Your Guide to IRAs: What is an IRA?

8 minute read

Let’s make this clear: retirement plans are for everybody.

Whether you are young, nearing retirement age, employed, unemployed, self-employed, wealthy, poor, or anything in between, you can build a retirement plan.

When we think of retirement plans, our minds often skip straight to employer-sponsored plans: 401(k)s, 403(b)s, or pensions. But work-sponsored plans aren’t the only options. In fact, the U.S. Bureau of Labor Statistics reported last year that only 67% of private industry workers were offered a retirement plan through their employer.

One retirement plan option that is available to virtually every single U.S. individual regardless of employment status is an IRA.

What is an IRA?

IRAs stand for individual retirement arrangements, although most of us refer to IRAs as “individual retirement accounts”.

An IRA is a tax-advantaged investment vehicle intended to help individuals save for retirement. Investments held within an IRA typically include stocks, bonds, and mutual funds. Most IRAs are administered by banks, credit unions, and brokerage companies, but any institution that has pre-approval from the IRS to administer an IRA can do so.

IRAs are tax-advantaged, meaning the IRS provides certain tax breaks to people who invest in IRAs. Typically, taxpayers are required to report and pay taxes on investment gains, but gains held within an IRA are different; the tax associated with IRAs does not get assessed until the individuals pulls those funds out of the account in retirement. And depending on the type of the IRA (see for example Roth IRAs below), those gains might even be tax free!

What Types of IRAs Are There?

There are a handful of IRAs to choose from, but the most common is a traditional IRA. In a traditional IRA, money goes into the account pre-tax, and the investments grow tax deferred. In retirement, you will pay taxes on all distributions they take from your plan. This means that distributions of both principal and interest are taxable, just not currently.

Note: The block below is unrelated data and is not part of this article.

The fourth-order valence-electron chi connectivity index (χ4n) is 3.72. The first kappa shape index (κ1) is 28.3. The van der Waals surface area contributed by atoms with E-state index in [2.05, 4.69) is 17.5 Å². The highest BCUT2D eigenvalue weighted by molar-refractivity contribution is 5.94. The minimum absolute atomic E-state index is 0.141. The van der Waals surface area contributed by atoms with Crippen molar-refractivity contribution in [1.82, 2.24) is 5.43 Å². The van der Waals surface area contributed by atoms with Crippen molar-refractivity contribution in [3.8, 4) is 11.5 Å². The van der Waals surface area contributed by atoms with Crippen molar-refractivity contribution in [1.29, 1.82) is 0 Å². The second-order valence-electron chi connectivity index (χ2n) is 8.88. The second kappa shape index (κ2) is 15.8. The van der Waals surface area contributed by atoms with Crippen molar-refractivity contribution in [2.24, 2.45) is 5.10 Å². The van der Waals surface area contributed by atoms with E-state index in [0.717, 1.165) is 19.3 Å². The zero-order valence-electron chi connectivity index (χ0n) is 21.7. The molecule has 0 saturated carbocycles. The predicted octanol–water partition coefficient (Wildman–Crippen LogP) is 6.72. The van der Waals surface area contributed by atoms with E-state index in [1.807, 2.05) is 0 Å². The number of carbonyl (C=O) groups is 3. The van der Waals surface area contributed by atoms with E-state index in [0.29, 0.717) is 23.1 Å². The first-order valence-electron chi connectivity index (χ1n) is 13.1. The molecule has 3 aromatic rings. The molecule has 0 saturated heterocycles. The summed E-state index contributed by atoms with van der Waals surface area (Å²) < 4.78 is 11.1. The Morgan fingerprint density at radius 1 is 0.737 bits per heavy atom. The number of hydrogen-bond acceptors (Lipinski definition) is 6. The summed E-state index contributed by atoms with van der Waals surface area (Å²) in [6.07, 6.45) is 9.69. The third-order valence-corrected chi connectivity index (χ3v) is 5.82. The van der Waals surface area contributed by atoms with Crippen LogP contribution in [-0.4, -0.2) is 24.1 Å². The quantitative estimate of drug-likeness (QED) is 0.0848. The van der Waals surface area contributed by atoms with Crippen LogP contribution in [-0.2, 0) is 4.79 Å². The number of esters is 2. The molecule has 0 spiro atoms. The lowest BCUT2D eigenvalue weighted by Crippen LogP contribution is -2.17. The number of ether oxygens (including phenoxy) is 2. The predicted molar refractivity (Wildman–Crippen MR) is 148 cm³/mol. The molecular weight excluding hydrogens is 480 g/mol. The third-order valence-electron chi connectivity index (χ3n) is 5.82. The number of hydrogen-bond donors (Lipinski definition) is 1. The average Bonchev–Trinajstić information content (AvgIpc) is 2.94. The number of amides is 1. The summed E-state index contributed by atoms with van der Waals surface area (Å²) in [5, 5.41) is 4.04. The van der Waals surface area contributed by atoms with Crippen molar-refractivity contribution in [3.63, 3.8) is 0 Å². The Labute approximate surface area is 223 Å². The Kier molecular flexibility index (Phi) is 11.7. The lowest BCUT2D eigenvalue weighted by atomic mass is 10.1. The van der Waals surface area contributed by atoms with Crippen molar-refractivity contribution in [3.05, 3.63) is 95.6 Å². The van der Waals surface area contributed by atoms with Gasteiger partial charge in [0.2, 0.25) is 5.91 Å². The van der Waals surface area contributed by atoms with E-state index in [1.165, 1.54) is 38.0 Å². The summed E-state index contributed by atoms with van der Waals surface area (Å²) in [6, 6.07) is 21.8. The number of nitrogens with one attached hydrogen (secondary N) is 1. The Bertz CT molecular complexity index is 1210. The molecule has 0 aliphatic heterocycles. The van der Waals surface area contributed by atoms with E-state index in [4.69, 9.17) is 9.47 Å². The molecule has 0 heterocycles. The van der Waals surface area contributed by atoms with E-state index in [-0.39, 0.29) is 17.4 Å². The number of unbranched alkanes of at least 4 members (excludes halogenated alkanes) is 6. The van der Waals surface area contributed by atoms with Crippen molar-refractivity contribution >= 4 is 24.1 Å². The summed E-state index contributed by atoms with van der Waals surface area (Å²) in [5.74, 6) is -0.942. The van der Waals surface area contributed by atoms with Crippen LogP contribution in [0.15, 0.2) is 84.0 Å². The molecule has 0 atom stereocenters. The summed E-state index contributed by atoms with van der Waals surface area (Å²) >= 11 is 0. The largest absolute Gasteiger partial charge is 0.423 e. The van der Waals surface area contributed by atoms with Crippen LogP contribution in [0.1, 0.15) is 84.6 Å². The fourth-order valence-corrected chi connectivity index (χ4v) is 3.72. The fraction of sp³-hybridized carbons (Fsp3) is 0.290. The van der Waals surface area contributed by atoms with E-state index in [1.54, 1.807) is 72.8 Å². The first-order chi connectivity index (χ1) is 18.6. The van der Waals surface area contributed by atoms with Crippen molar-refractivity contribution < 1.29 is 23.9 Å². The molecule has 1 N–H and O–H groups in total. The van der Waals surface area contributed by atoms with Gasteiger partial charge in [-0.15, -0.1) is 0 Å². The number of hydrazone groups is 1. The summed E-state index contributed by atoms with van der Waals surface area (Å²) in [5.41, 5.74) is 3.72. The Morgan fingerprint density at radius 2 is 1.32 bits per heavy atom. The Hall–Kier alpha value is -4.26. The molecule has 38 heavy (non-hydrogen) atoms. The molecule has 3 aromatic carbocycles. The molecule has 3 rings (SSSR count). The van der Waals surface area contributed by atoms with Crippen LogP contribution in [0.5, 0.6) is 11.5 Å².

A few other types of IRAs you can choose from are:

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Roth IRAs

Roth IRAs are fundamentally different from traditional IRAs. Not only are they funded with after-tax dollars versus pre-tax dollars, the investment gains within a Roth account will – in most cases – never be taxed.

Because the tax-free growth in a Roth is so powerful, the IRS prohibits wealthy taxpayers from contributing to Roth IRAs. In 2021, married taxpayers with modified adjusted gross income (MAGI) of $198,000 or less could contribute up to $6,000 annually to a Roth IRA (or $7,000 if they were age 50+). As your income rises, their available contribution phases out. When your MAGI reaches $208,000, you can no longer contribute to a Roth IRA.


SEP IRAs – or simplified employee pension IRAs – are for any size employer, but they tend to be popular among self-employed business owners with few employees. SEP IRAs are like traditional IRAs in that money is contributed pre-tax, and the growth is tax deferred until retirement. Two key differences are that (1) the employer can contribute to the plan, but employees cannot, and (2) the employer must contribute equally to each employee based on a percentage of the employee’s compensation.


SIMPLE IRAs stands for savings incentive match plan for employees. These plans also resemble traditional IRAs: money is contributed pre-tax, and growth is tax deferred. But SIMPLE IRAs are restricted to only small employers (100 employees or fewer), and employers are required to contribute to the plan each year. SIMPLE IRAs are great options for small employers because the administrative hoops are more manageable than other plans.